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<a href="https://www.flickr.com/photos/pasa/14180432046/">Paul Sableman</a>/<a href="https://creativecommons.org/licenses/by/2.0/">CC BY 2.0</a>&nbsp;(image cropped)

Would you want a ride to the hospital in a self-driving ambulance?

If you caught yourself hesitating, you’re not alone. Researchers from the Florida Institute of Technology and Embry-Riddle Aeronautical University recently found that many people are less willing to be transported in a driverless ambulance than a regular one — significantly less willing, as it turns out.

The mid-March blizzard that blanketed parts of the Northeast in several feet of snow may have been a freaky turn of weather, but it didn’t take us by surprise, thanks to the "eagle eyes" of satellites.

A week before the storm hit, a weather satellite run by the National Oceanic and Atmospheric Administration began monitoring the collision course of two low-pressure systems, from its position 22,300 miles above the Atlantic Ocean.

Engineering a Better Bionic Arm

Apr 1, 2017

A Life Robotic

Apr 1, 2017

Tweaking the Dinosaur Family Tree

Apr 1, 2017

Falling Into New Ideas

Apr 1, 2017

See how Tuvan throat singers can sing multiple notes at once

Mar 28, 2017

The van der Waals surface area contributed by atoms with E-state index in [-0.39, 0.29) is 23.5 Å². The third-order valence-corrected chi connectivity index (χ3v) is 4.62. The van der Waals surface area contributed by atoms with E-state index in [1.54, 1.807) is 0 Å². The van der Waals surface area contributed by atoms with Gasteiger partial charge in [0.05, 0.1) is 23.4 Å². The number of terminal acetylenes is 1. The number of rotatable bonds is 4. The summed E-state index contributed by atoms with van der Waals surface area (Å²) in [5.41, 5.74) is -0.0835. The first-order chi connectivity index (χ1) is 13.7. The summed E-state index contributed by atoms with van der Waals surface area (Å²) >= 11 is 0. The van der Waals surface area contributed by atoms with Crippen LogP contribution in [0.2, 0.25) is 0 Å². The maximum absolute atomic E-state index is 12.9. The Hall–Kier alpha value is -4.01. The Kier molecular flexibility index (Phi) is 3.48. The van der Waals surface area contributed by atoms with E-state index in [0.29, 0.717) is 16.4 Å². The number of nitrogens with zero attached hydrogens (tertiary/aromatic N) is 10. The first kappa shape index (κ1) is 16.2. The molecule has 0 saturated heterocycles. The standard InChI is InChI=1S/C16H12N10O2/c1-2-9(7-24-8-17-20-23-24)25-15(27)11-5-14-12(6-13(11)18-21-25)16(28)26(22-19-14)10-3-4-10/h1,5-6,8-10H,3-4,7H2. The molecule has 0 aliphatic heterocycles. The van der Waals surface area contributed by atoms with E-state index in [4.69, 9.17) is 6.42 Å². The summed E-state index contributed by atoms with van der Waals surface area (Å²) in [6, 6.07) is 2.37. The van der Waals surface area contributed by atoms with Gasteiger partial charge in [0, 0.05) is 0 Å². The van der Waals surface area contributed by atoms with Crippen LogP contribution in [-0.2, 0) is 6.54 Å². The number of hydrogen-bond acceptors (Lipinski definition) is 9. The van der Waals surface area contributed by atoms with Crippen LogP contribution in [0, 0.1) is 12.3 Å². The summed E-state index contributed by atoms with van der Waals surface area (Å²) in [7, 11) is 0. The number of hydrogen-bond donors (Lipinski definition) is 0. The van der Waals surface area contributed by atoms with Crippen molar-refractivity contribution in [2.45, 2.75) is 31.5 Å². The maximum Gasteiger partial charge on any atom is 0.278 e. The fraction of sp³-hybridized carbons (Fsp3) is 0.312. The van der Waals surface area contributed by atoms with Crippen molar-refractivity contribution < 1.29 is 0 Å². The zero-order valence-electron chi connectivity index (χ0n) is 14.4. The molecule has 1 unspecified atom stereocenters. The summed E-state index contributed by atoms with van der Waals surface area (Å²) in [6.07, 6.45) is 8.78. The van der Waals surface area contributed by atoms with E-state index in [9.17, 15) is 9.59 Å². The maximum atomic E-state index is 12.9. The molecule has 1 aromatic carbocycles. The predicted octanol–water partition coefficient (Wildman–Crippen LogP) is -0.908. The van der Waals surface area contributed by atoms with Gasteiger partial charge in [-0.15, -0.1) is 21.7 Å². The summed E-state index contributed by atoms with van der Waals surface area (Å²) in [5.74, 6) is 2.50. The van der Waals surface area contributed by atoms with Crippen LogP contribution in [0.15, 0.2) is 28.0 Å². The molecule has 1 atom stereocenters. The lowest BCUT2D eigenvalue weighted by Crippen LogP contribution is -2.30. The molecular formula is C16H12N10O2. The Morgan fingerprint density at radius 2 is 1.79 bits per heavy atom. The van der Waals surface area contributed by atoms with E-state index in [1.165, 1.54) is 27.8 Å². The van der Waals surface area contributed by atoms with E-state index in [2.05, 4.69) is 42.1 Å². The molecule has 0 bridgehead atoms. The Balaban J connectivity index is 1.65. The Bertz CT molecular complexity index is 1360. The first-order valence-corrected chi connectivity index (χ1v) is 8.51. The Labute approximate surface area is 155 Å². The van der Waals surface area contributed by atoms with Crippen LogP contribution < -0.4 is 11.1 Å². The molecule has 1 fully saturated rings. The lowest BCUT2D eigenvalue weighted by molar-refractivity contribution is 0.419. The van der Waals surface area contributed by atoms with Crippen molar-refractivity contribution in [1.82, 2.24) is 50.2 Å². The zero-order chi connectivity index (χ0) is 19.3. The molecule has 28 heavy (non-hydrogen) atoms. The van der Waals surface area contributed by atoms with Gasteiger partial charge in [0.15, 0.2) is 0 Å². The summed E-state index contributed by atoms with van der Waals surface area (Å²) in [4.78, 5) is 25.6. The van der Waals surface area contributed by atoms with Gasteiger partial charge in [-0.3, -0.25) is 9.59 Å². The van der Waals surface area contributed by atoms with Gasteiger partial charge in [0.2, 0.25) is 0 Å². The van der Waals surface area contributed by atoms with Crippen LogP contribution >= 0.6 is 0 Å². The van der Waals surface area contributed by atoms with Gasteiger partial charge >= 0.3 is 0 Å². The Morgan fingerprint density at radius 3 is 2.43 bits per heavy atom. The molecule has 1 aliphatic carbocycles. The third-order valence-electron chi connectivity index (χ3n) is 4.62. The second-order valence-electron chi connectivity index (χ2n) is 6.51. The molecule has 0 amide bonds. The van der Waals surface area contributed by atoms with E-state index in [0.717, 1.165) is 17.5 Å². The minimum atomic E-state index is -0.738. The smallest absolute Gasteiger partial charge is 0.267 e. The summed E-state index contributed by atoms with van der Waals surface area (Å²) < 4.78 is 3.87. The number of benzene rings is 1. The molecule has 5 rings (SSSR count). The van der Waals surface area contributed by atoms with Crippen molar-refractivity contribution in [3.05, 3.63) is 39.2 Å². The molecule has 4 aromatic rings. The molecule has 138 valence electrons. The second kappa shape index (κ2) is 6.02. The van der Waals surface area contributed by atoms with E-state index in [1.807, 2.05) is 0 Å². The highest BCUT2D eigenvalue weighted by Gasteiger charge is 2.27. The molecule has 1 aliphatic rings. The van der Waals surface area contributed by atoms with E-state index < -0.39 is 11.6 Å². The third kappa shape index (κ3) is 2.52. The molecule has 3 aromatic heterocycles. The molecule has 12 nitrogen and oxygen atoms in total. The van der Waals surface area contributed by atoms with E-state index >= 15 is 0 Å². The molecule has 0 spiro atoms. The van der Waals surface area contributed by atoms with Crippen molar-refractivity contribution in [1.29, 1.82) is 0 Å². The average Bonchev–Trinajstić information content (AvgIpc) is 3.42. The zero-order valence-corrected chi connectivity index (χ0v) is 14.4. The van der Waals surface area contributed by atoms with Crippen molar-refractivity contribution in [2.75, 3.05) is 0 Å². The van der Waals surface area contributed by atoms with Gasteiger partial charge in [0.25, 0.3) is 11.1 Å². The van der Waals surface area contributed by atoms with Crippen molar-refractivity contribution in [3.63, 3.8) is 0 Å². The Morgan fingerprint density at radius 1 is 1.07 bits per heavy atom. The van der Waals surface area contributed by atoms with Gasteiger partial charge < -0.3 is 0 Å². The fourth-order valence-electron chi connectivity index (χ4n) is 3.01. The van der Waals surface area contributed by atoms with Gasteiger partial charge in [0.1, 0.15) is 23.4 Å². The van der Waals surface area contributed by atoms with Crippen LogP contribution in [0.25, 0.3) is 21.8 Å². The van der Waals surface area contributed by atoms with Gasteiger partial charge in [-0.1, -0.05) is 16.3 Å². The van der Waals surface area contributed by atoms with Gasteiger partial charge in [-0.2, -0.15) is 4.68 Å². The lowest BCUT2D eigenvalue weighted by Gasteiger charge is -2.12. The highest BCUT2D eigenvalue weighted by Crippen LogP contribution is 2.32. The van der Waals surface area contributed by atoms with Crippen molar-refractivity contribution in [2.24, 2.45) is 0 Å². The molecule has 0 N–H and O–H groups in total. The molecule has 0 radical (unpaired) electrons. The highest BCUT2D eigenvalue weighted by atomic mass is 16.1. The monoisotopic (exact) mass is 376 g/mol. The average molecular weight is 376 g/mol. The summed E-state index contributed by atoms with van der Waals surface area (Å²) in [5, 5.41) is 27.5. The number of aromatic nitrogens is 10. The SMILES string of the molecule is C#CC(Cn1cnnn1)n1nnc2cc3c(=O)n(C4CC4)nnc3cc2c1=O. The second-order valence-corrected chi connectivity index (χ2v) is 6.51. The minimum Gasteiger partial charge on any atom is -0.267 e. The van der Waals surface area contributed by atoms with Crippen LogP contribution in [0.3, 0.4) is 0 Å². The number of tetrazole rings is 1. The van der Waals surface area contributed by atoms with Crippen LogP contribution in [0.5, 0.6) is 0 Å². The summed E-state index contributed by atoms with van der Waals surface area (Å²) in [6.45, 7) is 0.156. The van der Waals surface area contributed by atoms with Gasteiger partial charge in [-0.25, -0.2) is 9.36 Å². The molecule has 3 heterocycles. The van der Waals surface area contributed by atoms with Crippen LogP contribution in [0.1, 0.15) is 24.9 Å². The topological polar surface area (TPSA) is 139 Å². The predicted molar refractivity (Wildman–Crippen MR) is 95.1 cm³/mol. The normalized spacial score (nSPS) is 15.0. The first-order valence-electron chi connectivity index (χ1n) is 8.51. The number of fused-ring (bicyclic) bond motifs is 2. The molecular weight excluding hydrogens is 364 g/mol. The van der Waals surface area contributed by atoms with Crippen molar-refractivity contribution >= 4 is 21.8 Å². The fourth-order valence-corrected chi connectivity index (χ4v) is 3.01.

For traditional singers in Tuva, a Russian republic nestled between Siberia and Mongolia, capturing the sounds of their homeland is no easy task: Winds howl across the remote steppes, herds of animals bray and gallop, and water bubbles from mineral springs.

Before plate tectonics, the Earth may have been covered by one giant shell

Mar 27, 2017

The Earth’s outer layer is split into slabs, called tectonic plates. As the plates slide across the Earth’s surface, their constant, often violent interactions with one another create volcanoes, earthquakes, rifts and mountain ranges. But the Earth may not always have been shaped this way.

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JaeRan Kim

The push to get more electric vehicles on the road has been hampered by the lack of readily available charging stations. Remedying that problem isn’t a quick fix, since it takes a lot of work to build up the necessary infrastructure. Some are taking advantage of the slow transition to build a business around the need for charging.

On a recent Friday, Desmond Wheatley, president and CEO of Envision Solar, was backing his Chevy Bolt into an EV Arc station in the parking lot of the Rancho Park Golf Course in Los Angeles.

Like many freelancers, Rochelle LaPlante is paid by the piece. “So, I have to balance doing it fast enough to make it worth my time, but also make sure I'm doing high-quality work,” she says.

But LaPlante’s job isn’t the writing or design work you might expect in today’s gig economy. She’s an independent content moderator, tasked with keeping unwanted, sometimes graphic content off the social apps and websites we use every day. “So, it's like modern-day piecework, but with the added layer of psychological stress,” she says.